What are market analyses? And why does the BIPT conduct them?

One of the BIPT’s missions is to promote healthy competition in the Belgian telecommunications landscape. To that end, we at the BIPT regularly analyse (every 3 to 5 years) the telecommunications markets. If there is a dominant operator, we will impose a series of obligations upon it aimed at ensuring greater competition on the market. The competitive situation is analysed and described in detail in a market analysis decision. The BIPT in only competent for the ex ante regulation regarding telecommunications and media. We are not involved in the ex post regulation which falls within the competence of the Belgian Competition Authority. For more information regarding the difference between ex ante and ex post, and the consequences on the division of competences, click here. 

How do we draft a market analysis decision?

When drafting a market analysis decision, we follow a set of steps. The market analysis is generally based on the list of relevant markets established by the European Commission. The latter periodically identifies a series of telecom markets where the degree of competition seems generally insufficient throughout Europe. Each national regulator conducts then its own analysis for its country and determines whether the level of competition of each of the relevant markets is sufficient or not and if remedies must be applied at the national level. The first list of relevant markets was published in 2003. It was then reviewed in 2007 and 2014, and the European Commission should publish an update by the end of 2020 (click here to see the evolution of the list of relevant markets). 

However, it should be noted that the list of markets the BIPT may analyse is not limited to the list of relevant markets set by the European Commission. The fact that the European Commission considers that a market is sufficiently competitive throughout Europe in general does not automatically mean that it is competitive in Belgium.

Market analysis process 

1°) Market definition and analysis

We start with the definition of the market, i.e. we identify and examine the services provided and competing on the market concerned. This market delimitation also happens on a geographic level. Then, we examine if there is a dominant undertaking. After that, we determine the obligations we wish to impose on that dominant undertaking in order to improve the competitive situation on the market. The final result is an official document known as a “draft decision”.

In same cases (the broadband access market among others), a draft decision will not be drafted by the BIPT but by the Conference of regulators of the electronic communications sector (“Conférence des régulateurs du secteur des communications électroniques” or CRC), which gathers the different competent regulators. This is a cooperation between the BIPT, the federal regulator for telecommunications, and the media regulator for the Brussels-Capital Region and the other media regulators responsible for the other Communities (the VRM, the CSA and the Medienrat).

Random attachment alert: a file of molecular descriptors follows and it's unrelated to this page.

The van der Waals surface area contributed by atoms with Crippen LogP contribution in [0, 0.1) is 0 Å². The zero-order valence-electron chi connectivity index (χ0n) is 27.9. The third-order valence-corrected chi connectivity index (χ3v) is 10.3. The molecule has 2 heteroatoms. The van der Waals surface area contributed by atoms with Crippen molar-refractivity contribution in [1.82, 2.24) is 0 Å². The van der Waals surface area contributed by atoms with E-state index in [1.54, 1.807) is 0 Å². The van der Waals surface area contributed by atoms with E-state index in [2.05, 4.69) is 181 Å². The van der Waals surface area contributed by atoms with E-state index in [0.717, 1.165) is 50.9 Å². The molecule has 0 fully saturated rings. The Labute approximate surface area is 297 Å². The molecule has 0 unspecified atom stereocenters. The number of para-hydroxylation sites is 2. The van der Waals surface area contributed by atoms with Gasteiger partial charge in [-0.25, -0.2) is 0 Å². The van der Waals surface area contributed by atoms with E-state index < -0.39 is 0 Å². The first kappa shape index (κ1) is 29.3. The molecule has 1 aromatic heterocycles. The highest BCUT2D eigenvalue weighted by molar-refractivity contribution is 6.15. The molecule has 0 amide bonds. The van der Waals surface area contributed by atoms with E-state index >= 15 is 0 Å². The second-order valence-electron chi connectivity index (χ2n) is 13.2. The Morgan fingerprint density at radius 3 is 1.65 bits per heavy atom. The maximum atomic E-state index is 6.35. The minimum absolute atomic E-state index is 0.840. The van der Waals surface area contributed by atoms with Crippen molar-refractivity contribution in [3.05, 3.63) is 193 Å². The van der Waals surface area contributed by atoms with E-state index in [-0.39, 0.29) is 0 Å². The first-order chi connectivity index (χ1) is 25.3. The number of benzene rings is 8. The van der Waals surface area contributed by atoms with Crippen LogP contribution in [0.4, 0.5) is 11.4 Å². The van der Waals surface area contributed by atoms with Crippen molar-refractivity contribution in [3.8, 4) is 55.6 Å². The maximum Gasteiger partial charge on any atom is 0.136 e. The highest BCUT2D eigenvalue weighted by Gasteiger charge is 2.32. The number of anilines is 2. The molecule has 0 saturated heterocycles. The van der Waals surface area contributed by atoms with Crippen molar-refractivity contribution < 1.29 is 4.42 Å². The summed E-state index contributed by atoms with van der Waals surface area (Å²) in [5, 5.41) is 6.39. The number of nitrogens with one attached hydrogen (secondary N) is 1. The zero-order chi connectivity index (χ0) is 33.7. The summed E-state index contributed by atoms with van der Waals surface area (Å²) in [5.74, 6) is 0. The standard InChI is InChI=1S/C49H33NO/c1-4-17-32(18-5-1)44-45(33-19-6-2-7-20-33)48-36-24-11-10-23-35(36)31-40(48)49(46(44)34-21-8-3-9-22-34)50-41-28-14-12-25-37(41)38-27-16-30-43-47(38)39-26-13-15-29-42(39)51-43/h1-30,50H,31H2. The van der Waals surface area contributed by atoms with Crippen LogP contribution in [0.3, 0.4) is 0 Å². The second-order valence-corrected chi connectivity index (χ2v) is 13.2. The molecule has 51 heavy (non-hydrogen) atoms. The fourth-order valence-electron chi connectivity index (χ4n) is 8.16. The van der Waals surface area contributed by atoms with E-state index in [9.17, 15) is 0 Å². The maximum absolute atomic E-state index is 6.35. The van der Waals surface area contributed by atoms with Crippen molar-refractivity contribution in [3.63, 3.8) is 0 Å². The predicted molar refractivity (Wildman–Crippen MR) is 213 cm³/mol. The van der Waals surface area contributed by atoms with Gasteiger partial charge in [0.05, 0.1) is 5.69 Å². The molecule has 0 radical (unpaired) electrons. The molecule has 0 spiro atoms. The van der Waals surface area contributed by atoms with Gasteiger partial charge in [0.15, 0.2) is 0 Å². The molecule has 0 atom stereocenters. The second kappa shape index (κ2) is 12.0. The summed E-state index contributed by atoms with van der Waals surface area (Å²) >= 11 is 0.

2°) Public and institutional consultations

Once the draft decision is prepared, the stakeholders (i.e. the telecom operators among others) have the opportunity to react to it. The deadline for consultation is generally between 1 and 2 months. The BIPT then carries out an in-depth analysis of the responses and amends the draft decision if deemed necessary. 

Subsequently, the Belgian Competition Authority (BCA) and the media regulators have the opportunity to react to the draft decision. The BIPT has a cooperation agreement with the media regulators since 2006, whereas the BCA checks if the draft decision is compliant with the objectives of competition law. 

Finally, the draft decision is sent to the European Commission (EC), which has one month to provide comments if deemed necessary. 

3°) Adoption of the final decision or not

If the European Commission gives the green light, the final decision is adopted, taking account of its possible observations/recommendations. If the EC has too many objections, it can initiate an investigation and the European regulators, gathered within BEREC (Board of European Regulators for Electronic communications), give an opinion. The EC can also block our decision. We must then remake the market analysis. 

4°) Release of the final decision

The final version of the decision is published on our website. The entry into force of the decision is also indicated in the decision itself. A market analysis remains valid as long as no new market analysis decision has been adopted. You will find an overview of all the market analyses here

5°) Complementary decisions

Obligations imposed in a market analyses are often further developed in one or several subsequent implementing decisions (for instance to set new tariffs or approve a reference offer of a dominant undertaking). A procedure similar to the one described for market analyses (draft decision; public and institutional consultations, adoption of the decision) is then conducted by the BIPT.

6°) Possible appeals

If operators do not agree with a market analysis decision, they may submit an appeal before the Market Court. The appeal is in principle not suspensive in effect. The Market Court may annul a market analysis decision and also has unlimited jurisdiction (see the Act of 17 January 2003 on the appeals and the settling of lawsuits following the Act of 17 January 2003 on the status of the regulator of the Belgian postal and telecommunications sectors). 

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